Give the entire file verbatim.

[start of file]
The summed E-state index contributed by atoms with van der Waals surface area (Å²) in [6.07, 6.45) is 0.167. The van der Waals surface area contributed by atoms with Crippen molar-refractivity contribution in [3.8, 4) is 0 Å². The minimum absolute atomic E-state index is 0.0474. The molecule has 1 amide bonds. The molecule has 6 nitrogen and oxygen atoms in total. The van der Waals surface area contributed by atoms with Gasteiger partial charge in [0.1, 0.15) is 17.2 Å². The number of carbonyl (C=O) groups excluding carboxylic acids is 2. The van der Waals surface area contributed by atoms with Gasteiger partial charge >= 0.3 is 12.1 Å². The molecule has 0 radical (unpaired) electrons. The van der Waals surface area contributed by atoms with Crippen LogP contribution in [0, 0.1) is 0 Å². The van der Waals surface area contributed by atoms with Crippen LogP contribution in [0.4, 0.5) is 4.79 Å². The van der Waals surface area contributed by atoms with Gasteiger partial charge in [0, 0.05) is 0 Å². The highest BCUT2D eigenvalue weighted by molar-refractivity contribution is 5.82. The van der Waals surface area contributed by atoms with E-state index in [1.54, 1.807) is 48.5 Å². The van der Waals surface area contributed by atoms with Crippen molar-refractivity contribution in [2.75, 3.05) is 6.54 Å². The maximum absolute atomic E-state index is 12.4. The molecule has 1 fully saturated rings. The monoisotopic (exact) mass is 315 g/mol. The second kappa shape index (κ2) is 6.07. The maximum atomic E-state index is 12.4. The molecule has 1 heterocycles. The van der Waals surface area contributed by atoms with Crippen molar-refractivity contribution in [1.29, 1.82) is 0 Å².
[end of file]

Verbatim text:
The summed E-state index contributed by atoms with van der Waals surface area (Å²) in [6.07, 6.45) is 0.167. The van der Waals surface area contributed by atoms with Crippen molar-refractivity contribution in [3.8, 4) is 0 Å². The minimum absolute atomic E-state index is 0.0474. The molecule has 1 amide bonds. The molecule has 6 nitrogen and oxygen atoms in total. The van der Waals surface area contributed by atoms with Gasteiger partial charge in [0.1, 0.15) is 17.2 Å². The number of carbonyl (C=O) groups excluding carboxylic acids is 2. The van der Waals surface area contributed by atoms with Gasteiger partial charge >= 0.3 is 12.1 Å². The molecule has 0 radical (unpaired) electrons. The van der Waals surface area contributed by atoms with Crippen LogP contribution in [0, 0.1) is 0 Å². The van der Waals surface area contributed by atoms with Crippen LogP contribution in [0.4, 0.5) is 4.79 Å². The van der Waals surface area contributed by atoms with Gasteiger partial charge in [0, 0.05) is 0 Å². The highest BCUT2D eigenvalue weighted by molar-refractivity contribution is 5.82. The van der Waals surface area contributed by atoms with E-state index in [1.54, 1.807) is 48.5 Å². The van der Waals surface area contributed by atoms with Crippen molar-refractivity contribution in [2.75, 3.05) is 6.54 Å². The maximum absolute atomic E-state index is 12.4. The molecule has 1 fully saturated rings. The monoisotopic (exact) mass is 315 g/mol. The second kappa shape index (κ2) is 6.07. The maximum atomic E-state index is 12.4. The molecule has 1 heterocycles. The van der Waals surface area contributed by atoms with Crippen molar-refractivity contribution in [1.29, 1.82) is 0 Å².